Iron ore price boom in Australia
The report also...
Iron Ore hit close to $62 per ton, a three month high for the commodity, a report released by the Pilbara Ports Authority has revealed.
The report also showed an increase in the amount of shipments of the element through Port Hedland in July, the largest iron ore terminal in the world.
The import price for 62 percent iron content fines at the port of Qingdao added nearly a dollar to $61.56 a tonne, data from The Metal Bulletin Index has shown, taking its monthly average to $61.28.
Pilbara Ports Authority has delivered a total monthly throughput of 52.9 million tonnes (Mt) July, an increase of 2 percent from the same month last year.
The Port of Port Hedland achieved a monthly throughput of 39Mt, an impressive growth of 9 percent from the previous year.
Iron ore exports for the month totalled 38.7Mt an increase of 10 percent from the same month in 2015. Imports totalled 113,000 tonnes, a decrease of 44,000 tonnes or 28 percent from the previous year.
The Port of Dampier delivered a total monthly throughput of 13.8Mt, a decrease of 1.9Mt or 12 percent from the same month in 2015. Imports totalled 57,000 tonnes, a decrease of 19,000 tonnes or 25 percent from the previous year.
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Vale invests $150mn to extend life of Manitoba operations
Vale has announced a $150mn CAD investment to extend current mining activities in Thompson, Manitoba by 10 years while aggressive exploration drilling of known orebodies holds the promise of mining well past 2040.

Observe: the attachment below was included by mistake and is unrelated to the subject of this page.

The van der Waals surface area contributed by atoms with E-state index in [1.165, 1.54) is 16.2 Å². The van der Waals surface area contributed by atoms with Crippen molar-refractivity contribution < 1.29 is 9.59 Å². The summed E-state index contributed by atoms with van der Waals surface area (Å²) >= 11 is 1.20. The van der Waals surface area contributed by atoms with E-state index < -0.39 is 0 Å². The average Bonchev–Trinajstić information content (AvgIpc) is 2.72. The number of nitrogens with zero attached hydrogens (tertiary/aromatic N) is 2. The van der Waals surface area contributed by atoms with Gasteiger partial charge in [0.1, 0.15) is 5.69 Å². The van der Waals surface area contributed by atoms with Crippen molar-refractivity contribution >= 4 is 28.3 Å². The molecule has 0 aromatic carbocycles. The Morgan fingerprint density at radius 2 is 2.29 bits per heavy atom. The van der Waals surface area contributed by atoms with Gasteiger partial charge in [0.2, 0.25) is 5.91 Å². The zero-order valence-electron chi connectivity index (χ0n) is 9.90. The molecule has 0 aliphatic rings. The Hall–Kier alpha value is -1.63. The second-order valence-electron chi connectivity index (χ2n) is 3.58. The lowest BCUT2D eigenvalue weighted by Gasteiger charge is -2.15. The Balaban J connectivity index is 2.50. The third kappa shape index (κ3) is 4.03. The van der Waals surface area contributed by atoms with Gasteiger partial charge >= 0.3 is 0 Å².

Global energy transition is boosting the market for nickel
The Thompson Mine Expansion is a two-phase project. The announcement represents Phase 1 and includes critical infrastructure such as new ventilation raises and fans, increased backfill capacity and additional power distribution. The changes are forecast to improve current production by 30%.
“This is the largest single investment we have made in our Thompson operations in the past two decades,” said Mark Travers, Executive Vice-President for Base Metals with Vale. “It is significant news for our employees, for the Thompson community and for the Province of Manitoba.
“The global movement to electric vehicles, renewable energies and carbon reduction has shone a welcome spotlight on nickel – positioning the metal we mine as a key contributor to a greener future and boosting world demand. We are proud that Thompson can be part of that future and part of the low carbon solution.”
Vale continues drilling program at Manitoba
Coupled with today’s announcement, Vale is continuing an extensive drilling program to further define known orebodies and search for new mineralization.
“This $150mn investment is just one part of our ambitious Thompson turnaround story. It is an indicator of our confidence in a long future for the Thompson operations,” added Dino Otranto, Chief Operating Officer for Vale’s North Atlantic Base Metals operations.
“Active collaboration between our design team, technical services, USW Local 6166, and our entire Thompson workforce has delivered a safe, efficient and fit-for-purpose plan that will enable us to extract the Thompson nickel resources for many years to come.”
The Thompson orebody was first discovered in 1956 by Vale (then known as Inco) following the adoption of new exploration technology and the largest exploration program to-date in the company’s history. Mining of the Thompson orebody began in 1961.
“We see the lighting of a path forward to a sustainable and prosperous future for Vale Base Metals in Manitoba,” said Gary Annett, General Manager of Vale’s Manitoba Operations.